Waffles with Salted Caramel Sauce 5

I have to admit that I haven’t really been into waffles until quite recently. As a child growing up in Australia, my memories of waffles were of those pre-made, pre-packaged ones sold in the bakery section of the supermarket. Not very enticing.

As I grew older and acquired more stamps in my passport, I recall visiting stands in Paris where they would make waffles fresh to order, your eyes looking on hungrily and your mouths salivating as you stand and take in the irresistible scent of the waffles cooking. In winter, you are likely to find similar stands in other European cities, including in Zurich, although I don’t think waffles are a big hit in Zurich compared to their grilled sausage stands.

On a trip to New York one year with my family, my brother and I had breakfast one morning at Le Pain Quotidien near Central Park. I was trying to be sensible and ordered a healthy breakfast of soft-boiled eggs with a bread basket (my usual choice for breakfast). My younger brother, who I think has a rather sweet tooth, ordered the sugared waffles with strawberries. As our dishes arrived, I experienced the too-frequent feeling of plate-envy – his waffles made my bread basket look like something boring, big sister would order. So naturally, we had to have breakfast there again the next day just so I could try the waffles. They were Belgian-style waffles, thick with a good crust and sweet from a generous dusting of icing sugar. I would rate them among the best waffles I have ever eaten.

On a recent trip to visit hubby’s family in France, my mother-in-law decided to make waffles for dessert after lunch one day. She made them to order in the kitchen while the rest of us sat impatiently at the dining table until she would appear with a freshly made waffle, one at a time. Although I felt bad that she was stuck in the kitchen making waffles while the rest of us were just sitting around like hungry birds, it was perhaps the first time that the thought crossed my mind that I could make waffles at home. And that waffles didn’t have to be a breakfast item, that they were quite fitting as a simple dessert.

In my hubby’s family, they like to eat their waffles with a generous dusting of icing sugar, courtesy of a fabulously retro orange icing sugar dispenser made by Tupperware. And I think waffles really are perfect with just icing sugar because the waffles remain hot and crisp, instead of going soggy if you were to add maple syrup or some other sauce.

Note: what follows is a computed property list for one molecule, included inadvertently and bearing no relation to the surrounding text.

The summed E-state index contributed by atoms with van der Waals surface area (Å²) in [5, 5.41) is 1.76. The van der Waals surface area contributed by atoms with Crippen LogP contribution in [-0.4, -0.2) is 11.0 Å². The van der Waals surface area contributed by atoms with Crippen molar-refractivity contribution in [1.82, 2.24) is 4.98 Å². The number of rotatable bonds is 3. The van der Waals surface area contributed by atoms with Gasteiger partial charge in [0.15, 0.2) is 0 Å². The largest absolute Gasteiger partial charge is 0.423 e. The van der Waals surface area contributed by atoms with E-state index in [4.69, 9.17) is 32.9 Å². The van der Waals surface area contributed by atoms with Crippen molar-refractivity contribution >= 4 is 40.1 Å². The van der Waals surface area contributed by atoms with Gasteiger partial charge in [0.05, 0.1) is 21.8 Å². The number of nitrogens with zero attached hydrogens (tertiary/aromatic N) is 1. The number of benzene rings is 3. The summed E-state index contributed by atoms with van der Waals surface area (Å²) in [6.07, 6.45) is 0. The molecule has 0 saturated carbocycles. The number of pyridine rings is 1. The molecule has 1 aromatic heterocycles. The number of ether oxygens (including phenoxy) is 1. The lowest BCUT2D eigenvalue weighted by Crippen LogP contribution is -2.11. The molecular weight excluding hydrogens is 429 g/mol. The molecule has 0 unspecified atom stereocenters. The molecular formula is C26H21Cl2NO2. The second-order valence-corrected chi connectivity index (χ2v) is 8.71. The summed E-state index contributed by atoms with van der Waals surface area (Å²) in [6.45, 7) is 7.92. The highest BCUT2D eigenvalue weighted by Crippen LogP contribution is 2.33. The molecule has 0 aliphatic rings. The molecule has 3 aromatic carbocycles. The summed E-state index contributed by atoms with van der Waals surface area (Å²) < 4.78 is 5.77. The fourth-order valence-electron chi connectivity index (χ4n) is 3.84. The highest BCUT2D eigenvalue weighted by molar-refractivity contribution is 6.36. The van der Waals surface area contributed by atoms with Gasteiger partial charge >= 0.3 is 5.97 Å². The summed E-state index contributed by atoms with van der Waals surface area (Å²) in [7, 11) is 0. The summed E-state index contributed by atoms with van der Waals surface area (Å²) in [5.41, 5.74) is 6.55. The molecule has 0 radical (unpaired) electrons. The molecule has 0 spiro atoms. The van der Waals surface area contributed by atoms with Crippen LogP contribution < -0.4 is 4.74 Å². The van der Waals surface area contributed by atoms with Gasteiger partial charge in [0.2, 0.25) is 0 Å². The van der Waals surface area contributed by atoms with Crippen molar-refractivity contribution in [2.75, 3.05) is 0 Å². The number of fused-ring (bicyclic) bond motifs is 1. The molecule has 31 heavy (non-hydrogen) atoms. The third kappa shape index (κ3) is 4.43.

But it wasn’t until our trip to Las Vegas this year, in particular several visits to Thomas Keller’s Bouchon Bistro, that waffle fever hit me. After the Roast Chicken with Bacon & Chive Waffles, I was intent on buying a waffle maker the moment I got home just so I could try to recreate the savoury waffles at home.

It was probably the thought that waffles could be both sweet or savoury that persuaded me to think that a waffle maker could be a good investment after all. Up until that moment, I had shied away from purchasing any electrical appliances; our kitchen in Zurich is so tiny that our basement serves as an extension of our kitchen, storing most of the bulky and not-so-frequently-used items. Oh I hear hubby saying something … Ok … our kitchen is tiny because I have acquired so much kitchenware over the last 5 years that every nook and cranny is filled and even most of the wall space has been taken over by shelves to store various kitchenalia acquired over the years. We can discuss that another time …

So it was (sort of) by chance that I found myself in Fust, an electrical store in Zurich, where I saw a cute heart-shaped waffle maker on sale for CHF 29.95. I instantly grabbed it and headed straight for the cashier, grinning at having found such a bargain (at least in Switzerland). But, of course, all impulse purchases come with feelings of regret the moment you get home. Had I properly researched waffle makers on the market? No. Did I consider non-stick vs cast-iron waffle makers? No. Had I considered a Belgian waffle maker vs other waffle makers? No. After some umming and aaahing about whether to return the heart-shaped waffle maker, I decided to keep it, not least to see how often I would make waffles in order to justify a more fancy version.

Note: If you are serving waffles to guys (such as my husband), heart-shaped waffles might seem a bit dinky and they will probably look at you like, “Why couldn’t you buy a normal waffle maker?”

The first recipe I tried for waffles came from Rachel Allen’s Home Cooking, which incidentally is the same recipe from her book, Bake.

It is a wonderfully simple recipe and produces such great waffles that I haven’t felt the need to try any other recipe yet. You will need to learn the settings on your waffle maker in order to make waffles to your preference, whether lightly golden or to cook them for longer to produce something more crispy. I like them served warm with a dusting of icing sugar and perhaps some strawberries on the side, but you can make all of the waffles at once and eat them cold later, such as at breakfast the next day.